All parents do their best to protect their children from harm, but sometimes another personâ€™s negligence can lead to traumatic injuries that can significantly alter a childâ€™s life. Head injuries pose a significant threat to children.
When it comes to head injuries, children present a special concern, because they are more prone to falling due to a lack of developed motor skills, are unaware of many of the everyday dangers around them and are dependent on others to care for them responsibly.
Because children are more fragile than adults, a head injury can actually take longer to recover from and can cause more devastating long-term side effects. Perhaps the greatest risk of a child head injury stems from auto accidents; however, there are many other ways that children can sustain head injuries that may lead to traumatic brain injuries. A child might sustain a head injury in: a child pedestrian accident, a bicycle accident, a slip and fall, a swimming pool or diving board accident, and as a result of sports or other related activities.
The effects of a child head injury can be mild to severe, depending on the level of trauma involved in the accident. After a head injury, children can suffer memory loss, speech impairments, learning disabilities, headaches, and even depression. A head injury can even impair a childâ€™s natural development, which may affect his or her ability to live independently as an adult. The medical costs associated with such an injury can be overwhelming.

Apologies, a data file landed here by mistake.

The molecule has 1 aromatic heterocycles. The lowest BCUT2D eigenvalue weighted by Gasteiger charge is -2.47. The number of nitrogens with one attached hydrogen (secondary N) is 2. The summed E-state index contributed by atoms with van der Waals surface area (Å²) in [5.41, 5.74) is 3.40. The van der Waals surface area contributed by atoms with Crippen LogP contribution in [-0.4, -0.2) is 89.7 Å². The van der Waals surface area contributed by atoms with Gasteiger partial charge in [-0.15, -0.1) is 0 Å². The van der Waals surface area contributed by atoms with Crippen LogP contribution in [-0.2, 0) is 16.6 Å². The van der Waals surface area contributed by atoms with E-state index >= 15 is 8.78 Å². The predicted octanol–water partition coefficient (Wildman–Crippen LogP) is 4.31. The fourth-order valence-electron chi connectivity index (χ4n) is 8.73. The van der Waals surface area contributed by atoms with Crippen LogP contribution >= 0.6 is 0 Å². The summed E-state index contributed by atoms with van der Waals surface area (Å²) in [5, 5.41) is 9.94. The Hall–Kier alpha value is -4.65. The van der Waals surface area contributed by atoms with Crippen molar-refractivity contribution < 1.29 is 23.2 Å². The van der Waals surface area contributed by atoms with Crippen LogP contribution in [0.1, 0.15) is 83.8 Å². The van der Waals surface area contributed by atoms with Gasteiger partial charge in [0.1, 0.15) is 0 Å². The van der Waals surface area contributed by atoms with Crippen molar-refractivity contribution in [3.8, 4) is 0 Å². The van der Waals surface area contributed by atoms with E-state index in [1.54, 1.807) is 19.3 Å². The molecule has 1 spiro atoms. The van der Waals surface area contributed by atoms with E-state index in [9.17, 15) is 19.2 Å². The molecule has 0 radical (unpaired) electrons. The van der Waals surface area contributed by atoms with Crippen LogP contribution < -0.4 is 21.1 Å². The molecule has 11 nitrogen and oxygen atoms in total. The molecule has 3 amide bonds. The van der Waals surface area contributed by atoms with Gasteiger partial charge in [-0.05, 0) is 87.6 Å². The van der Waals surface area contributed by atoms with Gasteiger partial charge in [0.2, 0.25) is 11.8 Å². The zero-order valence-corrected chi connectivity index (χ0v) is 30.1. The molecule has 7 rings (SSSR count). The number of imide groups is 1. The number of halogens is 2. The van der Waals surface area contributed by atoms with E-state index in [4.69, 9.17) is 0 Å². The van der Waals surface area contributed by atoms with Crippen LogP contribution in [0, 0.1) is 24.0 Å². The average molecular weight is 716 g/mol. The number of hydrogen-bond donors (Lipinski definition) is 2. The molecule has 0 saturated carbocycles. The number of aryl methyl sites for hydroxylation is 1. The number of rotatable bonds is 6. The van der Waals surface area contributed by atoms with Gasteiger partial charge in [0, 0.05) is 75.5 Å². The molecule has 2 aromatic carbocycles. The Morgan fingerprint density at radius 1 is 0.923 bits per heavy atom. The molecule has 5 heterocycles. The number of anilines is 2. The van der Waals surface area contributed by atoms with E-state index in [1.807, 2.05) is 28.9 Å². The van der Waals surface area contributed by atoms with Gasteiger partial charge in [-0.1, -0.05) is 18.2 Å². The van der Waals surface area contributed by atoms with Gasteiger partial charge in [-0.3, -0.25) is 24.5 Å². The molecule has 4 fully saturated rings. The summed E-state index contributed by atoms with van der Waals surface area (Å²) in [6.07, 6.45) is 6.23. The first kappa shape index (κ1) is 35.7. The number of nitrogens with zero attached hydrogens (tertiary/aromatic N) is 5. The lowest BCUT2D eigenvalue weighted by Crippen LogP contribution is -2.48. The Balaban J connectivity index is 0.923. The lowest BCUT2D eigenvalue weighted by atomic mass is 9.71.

If a childâ€™s head injury is sustained due to the negligence of another, be it an individual, manufacturer or organization, then it is possible to make a claim for personal injury. A head injury in children can be the fault of a school, the improper supervision of a child care facility, or even a hazard that was not properly taken care of from a property owner.
Head injuries can have serious consequences for children. It’s important for parents to be aware of the long-term costs associated with their child’s brain injury and have knowledge of what legal recourse is available in order to secure the funds necessary to give their child the type and level of medical care they need.
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